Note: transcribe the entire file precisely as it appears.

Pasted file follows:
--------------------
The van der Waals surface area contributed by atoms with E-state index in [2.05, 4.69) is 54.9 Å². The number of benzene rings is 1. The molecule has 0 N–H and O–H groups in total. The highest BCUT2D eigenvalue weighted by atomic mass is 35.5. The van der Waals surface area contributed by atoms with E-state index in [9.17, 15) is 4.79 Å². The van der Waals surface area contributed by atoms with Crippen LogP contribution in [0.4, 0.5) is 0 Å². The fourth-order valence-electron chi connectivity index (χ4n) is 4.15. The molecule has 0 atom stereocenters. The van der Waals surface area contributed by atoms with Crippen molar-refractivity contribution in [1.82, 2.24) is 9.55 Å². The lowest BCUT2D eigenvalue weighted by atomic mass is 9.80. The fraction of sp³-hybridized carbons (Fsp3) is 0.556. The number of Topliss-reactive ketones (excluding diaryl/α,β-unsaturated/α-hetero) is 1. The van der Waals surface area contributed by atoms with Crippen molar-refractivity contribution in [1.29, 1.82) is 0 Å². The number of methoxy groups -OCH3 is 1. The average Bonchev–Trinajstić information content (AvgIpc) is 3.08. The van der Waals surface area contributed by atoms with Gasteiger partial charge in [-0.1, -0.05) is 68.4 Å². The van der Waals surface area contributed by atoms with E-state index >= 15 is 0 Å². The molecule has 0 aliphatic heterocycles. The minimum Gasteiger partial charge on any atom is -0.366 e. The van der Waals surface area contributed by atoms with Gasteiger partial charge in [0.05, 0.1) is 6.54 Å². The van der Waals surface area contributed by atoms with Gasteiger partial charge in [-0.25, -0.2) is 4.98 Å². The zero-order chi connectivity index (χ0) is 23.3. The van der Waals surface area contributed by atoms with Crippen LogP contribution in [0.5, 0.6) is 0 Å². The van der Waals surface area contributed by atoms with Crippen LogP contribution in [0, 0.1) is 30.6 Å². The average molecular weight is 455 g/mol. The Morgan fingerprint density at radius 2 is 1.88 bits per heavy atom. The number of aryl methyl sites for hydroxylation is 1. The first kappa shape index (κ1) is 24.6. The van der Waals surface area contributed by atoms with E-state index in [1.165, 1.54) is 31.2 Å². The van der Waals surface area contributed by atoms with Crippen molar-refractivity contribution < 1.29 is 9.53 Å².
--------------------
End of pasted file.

The van der Waals surface area contributed by atoms with E-state index in [2.05, 4.69) is 54.9 Å². The number of benzene rings is 1. The molecule has 0 N–H and O–H groups in total. The highest BCUT2D eigenvalue weighted by atomic mass is 35.5. The van der Waals surface area contributed by atoms with E-state index in [9.17, 15) is 4.79 Å². The van der Waals surface area contributed by atoms with Crippen LogP contribution in [0.4, 0.5) is 0 Å². The fourth-order valence-electron chi connectivity index (χ4n) is 4.15. The molecule has 0 atom stereocenters. The van der Waals surface area contributed by atoms with Crippen molar-refractivity contribution in [1.82, 2.24) is 9.55 Å². The lowest BCUT2D eigenvalue weighted by atomic mass is 9.80. The fraction of sp³-hybridized carbons (Fsp3) is 0.556. The number of Topliss-reactive ketones (excluding diaryl/α,β-unsaturated/α-hetero) is 1. The van der Waals surface area contributed by atoms with Crippen molar-refractivity contribution in [1.29, 1.82) is 0 Å². The number of methoxy groups -OCH3 is 1. The average Bonchev–Trinajstić information content (AvgIpc) is 3.08. The van der Waals surface area contributed by atoms with Gasteiger partial charge in [-0.1, -0.05) is 68.4 Å². The van der Waals surface area contributed by atoms with E-state index >= 15 is 0 Å². The molecule has 0 aliphatic heterocycles. The minimum Gasteiger partial charge on any atom is -0.366 e. The van der Waals surface area contributed by atoms with Gasteiger partial charge in [0.05, 0.1) is 6.54 Å². The van der Waals surface area contributed by atoms with Gasteiger partial charge in [-0.25, -0.2) is 4.98 Å². The zero-order chi connectivity index (χ0) is 23.3. The van der Waals surface area contributed by atoms with Crippen LogP contribution in [0.5, 0.6) is 0 Å². The van der Waals surface area contributed by atoms with Crippen LogP contribution in [0, 0.1) is 30.6 Å². The average molecular weight is 455 g/mol. The Morgan fingerprint density at radius 2 is 1.88 bits per heavy atom. The number of aryl methyl sites for hydroxylation is 1. The first kappa shape index (κ1) is 24.6. The van der Waals surface area contributed by atoms with E-state index in [1.165, 1.54) is 31.2 Å². The van der Waals surface area contributed by atoms with Crippen molar-refractivity contribution < 1.29 is 9.53 Å².